Lately it seems like everywhere I turn, the moms I know are at the end of their ropes. Their commutes are long; their kids are sassy and rolling their eyes; their jobs are demanding; the loads of laundry are endless; and the dishes are piled up high in the sink.

This impossible feat of finding a balance between a career and family, for me, is a daily struggle. It is as much a challenge for me to physically mean my daily demands, without factoring in this inner struggle where I wonder who I am and what I really want to be when I grow up.

So I am left searching each day for the silver lining in each day- the moment of joy among the moments of frenzy.

When things get tough, I always turn to a book. That is what I do for my children. So, a week ago when I was wandering through the bookstore where I work, I happened upon this fabulous journal created by Gretchen Rubin. I bought the journal.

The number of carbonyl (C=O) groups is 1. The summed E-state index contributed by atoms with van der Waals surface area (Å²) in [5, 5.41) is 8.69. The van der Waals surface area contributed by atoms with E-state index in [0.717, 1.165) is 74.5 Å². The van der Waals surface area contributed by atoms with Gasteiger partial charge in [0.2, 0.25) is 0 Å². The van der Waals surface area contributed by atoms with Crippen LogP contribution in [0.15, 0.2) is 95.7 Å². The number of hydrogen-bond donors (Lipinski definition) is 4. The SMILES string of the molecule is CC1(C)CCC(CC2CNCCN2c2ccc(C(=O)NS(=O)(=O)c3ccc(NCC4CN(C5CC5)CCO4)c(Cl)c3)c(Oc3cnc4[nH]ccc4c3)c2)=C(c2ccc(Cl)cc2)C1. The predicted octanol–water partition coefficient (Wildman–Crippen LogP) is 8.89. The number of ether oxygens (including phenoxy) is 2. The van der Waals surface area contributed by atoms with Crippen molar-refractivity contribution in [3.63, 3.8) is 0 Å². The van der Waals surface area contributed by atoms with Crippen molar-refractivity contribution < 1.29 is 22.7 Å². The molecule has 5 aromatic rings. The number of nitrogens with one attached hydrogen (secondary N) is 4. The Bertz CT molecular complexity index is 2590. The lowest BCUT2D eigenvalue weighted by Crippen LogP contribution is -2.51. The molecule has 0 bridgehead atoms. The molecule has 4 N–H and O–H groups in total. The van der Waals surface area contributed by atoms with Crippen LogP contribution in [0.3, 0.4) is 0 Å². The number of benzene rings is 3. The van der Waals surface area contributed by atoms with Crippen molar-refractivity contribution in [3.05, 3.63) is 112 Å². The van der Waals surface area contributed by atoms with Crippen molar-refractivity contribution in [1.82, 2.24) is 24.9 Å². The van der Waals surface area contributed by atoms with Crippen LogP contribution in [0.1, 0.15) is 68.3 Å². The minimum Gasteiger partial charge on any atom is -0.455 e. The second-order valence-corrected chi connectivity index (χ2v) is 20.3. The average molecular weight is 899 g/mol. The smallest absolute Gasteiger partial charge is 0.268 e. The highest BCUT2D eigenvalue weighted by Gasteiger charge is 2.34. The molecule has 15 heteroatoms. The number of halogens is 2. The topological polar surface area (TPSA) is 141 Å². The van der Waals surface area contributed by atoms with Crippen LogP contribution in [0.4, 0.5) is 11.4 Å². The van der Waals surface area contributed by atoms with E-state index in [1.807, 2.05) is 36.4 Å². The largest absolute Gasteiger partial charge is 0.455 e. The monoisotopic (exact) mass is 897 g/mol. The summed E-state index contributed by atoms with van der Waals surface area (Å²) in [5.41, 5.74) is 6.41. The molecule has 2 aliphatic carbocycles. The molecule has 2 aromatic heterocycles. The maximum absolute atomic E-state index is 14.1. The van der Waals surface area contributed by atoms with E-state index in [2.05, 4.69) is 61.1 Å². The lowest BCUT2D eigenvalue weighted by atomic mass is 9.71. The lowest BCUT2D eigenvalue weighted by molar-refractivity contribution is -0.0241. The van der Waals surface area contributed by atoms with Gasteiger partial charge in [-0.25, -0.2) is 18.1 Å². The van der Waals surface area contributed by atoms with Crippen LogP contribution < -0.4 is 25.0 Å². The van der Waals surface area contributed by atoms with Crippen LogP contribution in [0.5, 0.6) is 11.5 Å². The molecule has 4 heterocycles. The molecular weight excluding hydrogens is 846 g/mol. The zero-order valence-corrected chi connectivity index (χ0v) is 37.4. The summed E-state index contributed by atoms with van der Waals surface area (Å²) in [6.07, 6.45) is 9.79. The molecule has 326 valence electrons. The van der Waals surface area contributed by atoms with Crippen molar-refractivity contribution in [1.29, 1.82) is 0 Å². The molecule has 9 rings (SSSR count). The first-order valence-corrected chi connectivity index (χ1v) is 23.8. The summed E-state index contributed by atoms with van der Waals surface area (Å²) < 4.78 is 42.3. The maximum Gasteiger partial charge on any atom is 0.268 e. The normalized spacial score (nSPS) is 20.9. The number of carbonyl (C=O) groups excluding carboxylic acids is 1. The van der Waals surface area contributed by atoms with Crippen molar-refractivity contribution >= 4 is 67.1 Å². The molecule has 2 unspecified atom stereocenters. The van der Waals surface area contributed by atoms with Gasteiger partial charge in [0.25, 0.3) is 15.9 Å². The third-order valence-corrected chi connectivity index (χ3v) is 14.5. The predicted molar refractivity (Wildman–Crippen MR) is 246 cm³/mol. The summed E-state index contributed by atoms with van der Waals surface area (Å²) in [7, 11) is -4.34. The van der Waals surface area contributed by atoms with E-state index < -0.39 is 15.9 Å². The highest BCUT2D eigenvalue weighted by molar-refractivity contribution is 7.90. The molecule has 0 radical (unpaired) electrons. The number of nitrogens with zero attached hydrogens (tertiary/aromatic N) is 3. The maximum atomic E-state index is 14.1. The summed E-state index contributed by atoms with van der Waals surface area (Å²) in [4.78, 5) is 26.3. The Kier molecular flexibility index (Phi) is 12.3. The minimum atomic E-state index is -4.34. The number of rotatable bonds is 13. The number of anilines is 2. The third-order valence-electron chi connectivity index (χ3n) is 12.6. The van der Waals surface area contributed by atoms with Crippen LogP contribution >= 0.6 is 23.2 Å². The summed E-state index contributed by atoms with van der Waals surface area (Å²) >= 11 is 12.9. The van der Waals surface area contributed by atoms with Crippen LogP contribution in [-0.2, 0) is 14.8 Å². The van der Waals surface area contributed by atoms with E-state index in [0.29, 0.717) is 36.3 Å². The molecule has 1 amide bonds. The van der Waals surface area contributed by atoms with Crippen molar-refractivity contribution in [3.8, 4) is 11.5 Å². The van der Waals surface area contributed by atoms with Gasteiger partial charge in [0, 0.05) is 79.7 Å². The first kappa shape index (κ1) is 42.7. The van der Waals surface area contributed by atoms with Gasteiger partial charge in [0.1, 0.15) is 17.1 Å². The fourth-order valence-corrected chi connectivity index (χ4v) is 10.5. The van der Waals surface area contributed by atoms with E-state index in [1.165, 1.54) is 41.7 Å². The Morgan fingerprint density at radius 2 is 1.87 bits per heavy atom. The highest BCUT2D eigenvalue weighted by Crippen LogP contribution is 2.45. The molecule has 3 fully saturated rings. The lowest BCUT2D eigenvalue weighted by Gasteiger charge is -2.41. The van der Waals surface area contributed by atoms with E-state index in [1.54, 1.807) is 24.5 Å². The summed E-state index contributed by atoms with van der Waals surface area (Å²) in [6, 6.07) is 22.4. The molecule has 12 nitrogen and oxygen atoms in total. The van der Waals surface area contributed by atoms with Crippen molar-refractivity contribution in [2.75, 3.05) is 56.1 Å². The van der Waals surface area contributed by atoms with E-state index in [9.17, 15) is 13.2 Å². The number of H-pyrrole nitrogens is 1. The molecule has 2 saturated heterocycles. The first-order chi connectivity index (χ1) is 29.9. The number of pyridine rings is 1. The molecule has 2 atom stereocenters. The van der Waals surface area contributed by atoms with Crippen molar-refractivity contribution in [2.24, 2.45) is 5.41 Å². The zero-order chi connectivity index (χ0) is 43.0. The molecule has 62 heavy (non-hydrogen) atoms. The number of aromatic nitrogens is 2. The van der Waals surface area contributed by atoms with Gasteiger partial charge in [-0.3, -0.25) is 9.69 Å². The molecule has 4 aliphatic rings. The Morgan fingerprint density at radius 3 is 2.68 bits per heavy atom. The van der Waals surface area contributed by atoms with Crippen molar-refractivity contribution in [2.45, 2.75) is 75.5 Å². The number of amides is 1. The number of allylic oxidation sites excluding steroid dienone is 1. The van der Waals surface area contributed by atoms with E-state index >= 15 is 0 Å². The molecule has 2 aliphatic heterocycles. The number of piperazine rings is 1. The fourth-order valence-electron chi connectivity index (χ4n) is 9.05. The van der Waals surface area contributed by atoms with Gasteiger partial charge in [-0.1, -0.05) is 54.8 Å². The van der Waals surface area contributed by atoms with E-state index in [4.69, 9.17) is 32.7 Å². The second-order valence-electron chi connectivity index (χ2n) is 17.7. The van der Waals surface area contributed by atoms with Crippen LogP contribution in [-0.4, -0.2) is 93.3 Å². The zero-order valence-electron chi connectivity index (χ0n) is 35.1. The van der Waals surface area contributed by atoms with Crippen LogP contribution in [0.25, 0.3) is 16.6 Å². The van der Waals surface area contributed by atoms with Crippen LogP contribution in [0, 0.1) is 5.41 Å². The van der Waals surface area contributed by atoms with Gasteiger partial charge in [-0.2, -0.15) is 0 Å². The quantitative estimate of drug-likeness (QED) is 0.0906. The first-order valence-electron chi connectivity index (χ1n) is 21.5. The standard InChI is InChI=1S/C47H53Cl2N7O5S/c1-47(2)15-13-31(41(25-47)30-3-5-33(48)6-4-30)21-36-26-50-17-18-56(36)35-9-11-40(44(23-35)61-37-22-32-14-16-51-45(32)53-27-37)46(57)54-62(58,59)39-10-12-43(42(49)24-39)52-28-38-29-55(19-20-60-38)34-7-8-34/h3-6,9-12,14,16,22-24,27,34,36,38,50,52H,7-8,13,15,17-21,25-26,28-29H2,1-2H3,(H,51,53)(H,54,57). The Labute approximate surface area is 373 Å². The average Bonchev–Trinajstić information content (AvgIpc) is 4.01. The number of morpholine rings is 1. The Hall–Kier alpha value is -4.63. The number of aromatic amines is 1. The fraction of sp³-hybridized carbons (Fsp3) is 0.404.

The thing that makes this journal so great is that there is a page for each day of the year and on each page there is a spot to write one sentence for that day for a period of five years. So each day, for the next five year, I can write one sentence. That is it. All I have to come up with is one moment of joy for each day, and that is something totally manageable. The daunting task of feeling compelled to write pages upon pages about each day is exactly why I have had so many failed attempts at journal writing. By only having to write that one sentence, I feel that I have accomplished savoring a sweet moment in our family's life. That sense of accomplishment helps to give me the energy to move forward and face another day.